I was once told that in the 19th century, the floor of the U.S. Senate
                                was generously equipped with a punch bowl full of whisky. At one time,
                                spittoons were common. Some nineteenth judges and other lawmen had the
                                habit of taking trophies from those apprehended in some case making
                                items of apparel or satchels out of body parts taken from those
                                executed. (This I have seen in a museum.) In nineteenth century
                                Montana, one town decided to steal the county seat from another town.
                                They succeeded, and the original county seat is now a ghost town. Then
                                again, there were those lovely battles between the Pinkertons and all
                                sorts of other groups including, in at least one incident in Ohio if I
                                recall correctly, the local constabulary.

                                > Some of our Scandinavian neighbors were doing that in the late 50's,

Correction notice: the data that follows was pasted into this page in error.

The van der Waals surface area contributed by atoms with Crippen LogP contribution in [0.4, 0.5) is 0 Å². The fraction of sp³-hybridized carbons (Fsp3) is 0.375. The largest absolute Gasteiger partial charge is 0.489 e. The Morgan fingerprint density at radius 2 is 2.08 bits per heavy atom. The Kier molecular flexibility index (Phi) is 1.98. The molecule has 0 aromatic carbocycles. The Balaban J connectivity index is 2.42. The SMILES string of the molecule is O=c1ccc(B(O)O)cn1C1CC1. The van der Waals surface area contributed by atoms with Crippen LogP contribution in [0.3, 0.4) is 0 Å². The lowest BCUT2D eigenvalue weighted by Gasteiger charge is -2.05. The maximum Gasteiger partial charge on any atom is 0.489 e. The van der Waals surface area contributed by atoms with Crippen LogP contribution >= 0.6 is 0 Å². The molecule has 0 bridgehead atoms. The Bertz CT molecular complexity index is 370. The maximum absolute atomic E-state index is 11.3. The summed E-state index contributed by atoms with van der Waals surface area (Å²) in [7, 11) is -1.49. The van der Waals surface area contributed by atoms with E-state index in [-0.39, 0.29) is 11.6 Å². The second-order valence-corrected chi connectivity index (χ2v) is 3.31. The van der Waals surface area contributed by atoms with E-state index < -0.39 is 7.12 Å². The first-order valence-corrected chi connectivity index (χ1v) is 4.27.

> welcome to the land of the Puritans.

                                I know not how reliable this story of the Puritans is, but I was once
                                told that the Puritans were tossed out of England for being obnoxious
                                in a variety of ways including apparently demonstrating their supposed
                                purity by parading around London in the buff. One thing that is pretty
                                certain about New England colonists is that they did not all live in
                                white houses. There are amusing cases of the boards of "historical"
                                societies in Lexington and Concord forbidding their owners from
                                painting their houses the colours which they were actually painted at
                                the time of the revolution instead mandating that they must be painted
                                "colonial white".

                                Your Humble Servant
                                Solveig Throndardottir
                                Amateur Scholar

                                +----------------------------------------------------------------------+
                                | Barbara Nostrand, Ph.D. | Solveig Throndardottir, CoM, CoS, Fleur |
                                | deMoivre Institute | Carolingia Statis Mentis Est |
                                | mailto:nostrand@... | mailto:Solveig@... |
                                +----------------------------------------------------------------------+
                                | Note. Many popular "free" email services are automatically routed to |
                                | the trash by my email filters. |